Are state laws to curb bad driving habits working?
Are you still driving and talking on your cellphone while it’s in your hand? You may want to look into your state distracted driving laws. In 14 states, you could be pulled over and ticketed for this action.
Still sending that occasional text reply on your way to meet a friend for dinner? You may want to rethink that, too. Almost every state in the U.S. has banned text messaging by drivers on the road. In fact, it’s an offense that can set off the blue lights without the officer needing another reason to ticket you.
Turns out that “hands-free” calling doesn’t equate to putting your cell on speakerphone and holding it while talking. You really do to need to connect to your vehicle’s Bluetooth system each time you get in the car. Don’t have Bluetooth connectivity in your vehicle? hum by Verizon has you covered.
And a “no texting while driving” policy doesn’t end when you’ve reached a stoplight. Many cars today have technologies, such as Apple CarPlay and Android Auto, which enable text communication through voice activation.
So far, no state has completely banned cellphone use from behind the wheel, but 38 ban it for novice drivers, typically those under the age of 18 and with a learner’s permit or graduated license. Yet, if statistics for accidents and deaths continue to rise – such as the 7.7 percent increase in traffic deaths for 2015 that NHTSA recently reported – it is only a matter of time before one state sets the example. This preliminary data has not been evaluated for the percentage of distraction-related incidents; however, it is worth noting that pedestrian and pedalcyclist deaths similarly grew 10 percent and 13 percent, respectively, last year.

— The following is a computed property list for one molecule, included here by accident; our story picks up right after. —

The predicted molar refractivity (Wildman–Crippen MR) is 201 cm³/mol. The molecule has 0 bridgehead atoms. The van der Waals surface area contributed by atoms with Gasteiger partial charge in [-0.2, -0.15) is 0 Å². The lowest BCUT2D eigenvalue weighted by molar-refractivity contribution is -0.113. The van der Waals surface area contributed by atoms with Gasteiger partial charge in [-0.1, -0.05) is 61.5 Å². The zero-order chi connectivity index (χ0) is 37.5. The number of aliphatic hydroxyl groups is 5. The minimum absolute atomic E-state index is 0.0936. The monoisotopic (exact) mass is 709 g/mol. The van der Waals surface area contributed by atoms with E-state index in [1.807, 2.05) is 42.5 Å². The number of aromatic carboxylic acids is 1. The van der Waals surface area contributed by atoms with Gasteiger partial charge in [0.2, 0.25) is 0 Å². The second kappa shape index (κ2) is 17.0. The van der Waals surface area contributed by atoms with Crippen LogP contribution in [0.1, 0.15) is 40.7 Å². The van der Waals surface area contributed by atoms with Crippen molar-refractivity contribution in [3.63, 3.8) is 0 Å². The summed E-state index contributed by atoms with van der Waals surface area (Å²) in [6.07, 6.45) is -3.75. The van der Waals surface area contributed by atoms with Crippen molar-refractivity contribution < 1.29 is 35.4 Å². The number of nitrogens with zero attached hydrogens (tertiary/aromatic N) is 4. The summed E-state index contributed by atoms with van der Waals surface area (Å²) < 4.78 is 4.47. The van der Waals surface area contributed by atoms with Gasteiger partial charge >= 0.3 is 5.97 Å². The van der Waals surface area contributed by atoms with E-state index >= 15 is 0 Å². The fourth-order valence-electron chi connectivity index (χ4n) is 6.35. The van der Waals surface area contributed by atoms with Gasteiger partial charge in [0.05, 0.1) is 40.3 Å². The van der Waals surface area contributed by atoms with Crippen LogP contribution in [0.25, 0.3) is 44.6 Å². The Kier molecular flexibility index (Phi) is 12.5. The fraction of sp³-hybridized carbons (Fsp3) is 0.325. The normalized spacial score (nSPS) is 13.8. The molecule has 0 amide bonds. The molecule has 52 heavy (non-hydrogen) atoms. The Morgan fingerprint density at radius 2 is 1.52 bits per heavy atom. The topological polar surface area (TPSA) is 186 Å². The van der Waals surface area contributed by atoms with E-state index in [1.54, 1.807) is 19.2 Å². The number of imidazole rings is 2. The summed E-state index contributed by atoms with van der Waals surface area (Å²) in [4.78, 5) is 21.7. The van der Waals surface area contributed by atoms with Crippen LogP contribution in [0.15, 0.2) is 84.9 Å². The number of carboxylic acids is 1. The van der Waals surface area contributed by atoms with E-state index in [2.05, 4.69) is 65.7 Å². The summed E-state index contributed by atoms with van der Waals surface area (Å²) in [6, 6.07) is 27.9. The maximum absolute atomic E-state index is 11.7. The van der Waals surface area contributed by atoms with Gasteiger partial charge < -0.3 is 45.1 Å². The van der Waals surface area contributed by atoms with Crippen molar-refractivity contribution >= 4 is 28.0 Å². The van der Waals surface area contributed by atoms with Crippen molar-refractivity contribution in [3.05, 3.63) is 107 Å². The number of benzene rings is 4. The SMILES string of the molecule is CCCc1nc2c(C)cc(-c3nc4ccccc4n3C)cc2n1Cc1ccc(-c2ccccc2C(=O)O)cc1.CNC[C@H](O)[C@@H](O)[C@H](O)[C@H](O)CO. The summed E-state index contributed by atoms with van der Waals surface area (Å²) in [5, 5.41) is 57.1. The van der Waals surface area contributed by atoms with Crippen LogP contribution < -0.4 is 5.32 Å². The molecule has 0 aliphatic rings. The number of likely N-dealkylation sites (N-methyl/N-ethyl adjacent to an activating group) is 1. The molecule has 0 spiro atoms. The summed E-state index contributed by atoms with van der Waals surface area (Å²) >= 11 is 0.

It might surprise you that there are so many laws restricting cellphone use for drivers. When was the last time you were making a trip to the grocery store, commuting into work, or taking a road trip that you didn’t encounter someone cluelessly glued to their phone when behind the wheel?
Of the 46 states – plus D.C., Puerto Rico, Guam and the U.S. Virgin Islands – that ban text messaging for all drivers, 41 provide police officers with what’s known as “primary enforcement”. That means an officer can pull you over for the sole reason that you’re breaking a cellphone or texting law.
If you have a teenager about to take the wheel solo, then it’s worth researching these laws and explaining the consequences to your novice driver. Want to learn what the distraction laws are in your state? The Governors Highway Safety Association (GHSA) is a great resource, providing a detailed breakdown of cellphone and texting laws by state.
As for us older, wiser adults? Well, it’s up to us to set a good example. We must choose to be a safe driver and to model the best behavior possible for our friends, family and coworkers.
Disclaimer: This post is one of several articles part of a paid partnership with hum by Verizon. Our partnership focuses on driver safety, broadening the general awareness of Verizon’s hum product, and at times, will feature Verizon subject matter experts. Those articles will be denoted with an author by-line and this disclosure statement. Social media posts promoting the published articles in this series will be accompanied by the #humBCC and #sponsored hashtags. We do not guarantee that the information provided on GHSA’s website is accurate or up-to-date.